Larry Crider
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Well the short answer is that grease is a lubricant added to a thickening agent to form a semi-solid lubricating product and that’s an okay answer but really…grease is sooo much more!   
Human beings have been lubricating (greasing) things for millennia. The earliest greases were simply animal and vegetable fats. And guess what! These sorts of greases are still used for certain things.   

These days though when someone asks about lubricating grease they are usually referring to a product used to lubricate closed bearing systems or other closed or hard to lubricate devices such as pivot points on steering gear or heavy equipment.   

The base oil or lubricant portion of grease is most commonly either petroleum or synthetic oil of varying viscosities although there are other less well know base lubricants used in grease, mostly for industrial applications such as silicones and flouroether’s   

The base oil of grease is generally the first consideration when choosing grease for a particular application. The things to be considered when choosing grease are, operating speed, the temperature range that the machinery operates and total load.   

Now on to thickening agents, the stuff that makes a base oil “look” like grease.  By far the most common thickening agent is lithium soap, the term “soap” indicating a metallic salt of a fatty acid. This metallic salt forms an emulsion with the base oil, meaning they are mixed together but not chemically combined.   

Aside from lithium, there are many different thickening agents that allow grease to be tailored for thousands of different applications. These include other metallic soaps such as calcium, sodium and, aluminum.   

These in turn can be mixed with complexing agents to form lithium complex, calcium complex or aluminum complex greases. Complexing agents add stability and performance increases like increasing the high and low temperature performance of the grease or make it more water resistant.   

Some non-metallic soap thickening agents are various polymers, polyurea’s, organic clay’s, silica and carbon black   Now on to the additive package. When grease is designed various additive are mixed in to make the grease work well under different conditions.    

Marine grease designed for a salt water environment for example will incorporate powerful rust and corrosion inhibitors. Grease used in high temperature applications will often incorporate oxidation inhibitors to keep the grease from degrading under the effects of heat. Grease’s meant for extreme pressure situations will generally include some form of solid lubricant such as molybdenum or graphite. The solids form a sacrificial layer under extreme pressure and high loads that help prevent metal to metal contact and the attendant wear that causes.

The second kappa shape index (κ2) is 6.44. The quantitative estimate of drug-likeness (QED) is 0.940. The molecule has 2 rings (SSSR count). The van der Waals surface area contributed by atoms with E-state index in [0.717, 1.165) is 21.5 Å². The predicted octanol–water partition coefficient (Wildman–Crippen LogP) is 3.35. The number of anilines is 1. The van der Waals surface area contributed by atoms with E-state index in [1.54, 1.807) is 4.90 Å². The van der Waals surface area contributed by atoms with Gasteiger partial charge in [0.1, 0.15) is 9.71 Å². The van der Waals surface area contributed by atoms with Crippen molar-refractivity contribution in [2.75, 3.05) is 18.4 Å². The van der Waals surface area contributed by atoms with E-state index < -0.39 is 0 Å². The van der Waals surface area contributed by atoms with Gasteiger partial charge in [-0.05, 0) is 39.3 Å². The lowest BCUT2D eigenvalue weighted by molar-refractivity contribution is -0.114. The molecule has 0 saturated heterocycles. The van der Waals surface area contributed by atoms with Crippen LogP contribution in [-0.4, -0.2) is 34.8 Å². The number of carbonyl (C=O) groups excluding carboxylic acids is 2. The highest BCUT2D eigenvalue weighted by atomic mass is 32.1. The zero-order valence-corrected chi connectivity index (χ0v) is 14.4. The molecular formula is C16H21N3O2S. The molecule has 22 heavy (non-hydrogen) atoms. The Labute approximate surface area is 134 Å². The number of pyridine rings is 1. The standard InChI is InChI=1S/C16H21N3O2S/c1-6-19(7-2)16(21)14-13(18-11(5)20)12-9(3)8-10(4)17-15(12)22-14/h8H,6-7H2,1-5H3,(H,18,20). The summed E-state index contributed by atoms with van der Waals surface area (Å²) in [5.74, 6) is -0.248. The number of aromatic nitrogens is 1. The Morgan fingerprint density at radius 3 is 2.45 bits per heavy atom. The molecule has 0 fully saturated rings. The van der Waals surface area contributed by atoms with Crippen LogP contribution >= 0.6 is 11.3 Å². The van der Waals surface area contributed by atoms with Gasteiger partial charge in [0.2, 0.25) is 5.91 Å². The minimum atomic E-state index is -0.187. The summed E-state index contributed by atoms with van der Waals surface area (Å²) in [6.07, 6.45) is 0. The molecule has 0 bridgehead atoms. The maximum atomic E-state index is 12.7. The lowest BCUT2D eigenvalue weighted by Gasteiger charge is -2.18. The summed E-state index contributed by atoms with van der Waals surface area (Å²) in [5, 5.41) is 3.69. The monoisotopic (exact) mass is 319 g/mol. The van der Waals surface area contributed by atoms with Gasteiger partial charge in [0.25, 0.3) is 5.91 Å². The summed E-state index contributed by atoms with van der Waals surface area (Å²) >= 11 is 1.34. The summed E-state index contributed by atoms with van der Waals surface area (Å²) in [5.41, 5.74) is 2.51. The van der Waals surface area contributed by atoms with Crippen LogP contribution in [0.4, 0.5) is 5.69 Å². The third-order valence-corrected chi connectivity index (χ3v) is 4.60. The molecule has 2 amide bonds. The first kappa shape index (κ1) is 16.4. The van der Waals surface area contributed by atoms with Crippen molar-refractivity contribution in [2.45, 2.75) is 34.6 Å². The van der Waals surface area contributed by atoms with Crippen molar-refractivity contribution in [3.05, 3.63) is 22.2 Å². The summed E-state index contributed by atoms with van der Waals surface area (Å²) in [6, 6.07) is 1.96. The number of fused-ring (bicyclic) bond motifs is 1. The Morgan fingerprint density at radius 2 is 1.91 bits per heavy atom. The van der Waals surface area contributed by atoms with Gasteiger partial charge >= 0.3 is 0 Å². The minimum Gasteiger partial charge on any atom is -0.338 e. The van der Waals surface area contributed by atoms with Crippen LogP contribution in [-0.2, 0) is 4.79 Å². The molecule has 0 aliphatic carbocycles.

Grease that is designed to be used on open gears or unsealed hinge points will sometimes incorporate a takifying agent to cause it to cling to the metal surface and not be slung off in the case of open gears or squeezed out so readily in the case of hinge points on equipment that have high loads such as the hinge points on the arm of a backhoe.   

Actually, properly formulated grease’s will usually have a combination of these additives. Oxidation inhibitors, rust and corrosion inhibitors, anti-wear ingredients like zinc or extreme pressure additives like molybdenum to make the finished product a well rounded one that performs its function well.   

A great example of  well rounded grease designed for a specific commercial use is Amsoil’s new synthetic polymeric off road grease which combines an over-based calcium-sulfonate complex thickener and proprietary synthetic polymeric technology to provide incredible  performance in heavy duty off-road applications such as earth moving, mining and construction equipment.  

Greased components on this type of heavy equipment are subjected to high loads accompanied by impact and shock loading. The heavy high impact loads common to off-road equipment forces all of that load (pressure) onto places where the equipment pivots, relying on the grease to prevent metal-to-metal contact. 

So you can see that grease is not just gooey stuff in a tube or can but a highly engineered lubricant designed to do specific things for the demands of specific applications.   

Amsoil Inc introduced the first full synthetic motor oil to meet American petroleum institute requirements in 1972. Today Amsoil is considered the world leader in synthetic motor oils and lubricants for all types of applications.   

By Larry Crider

 Corpus Christi, TX 78411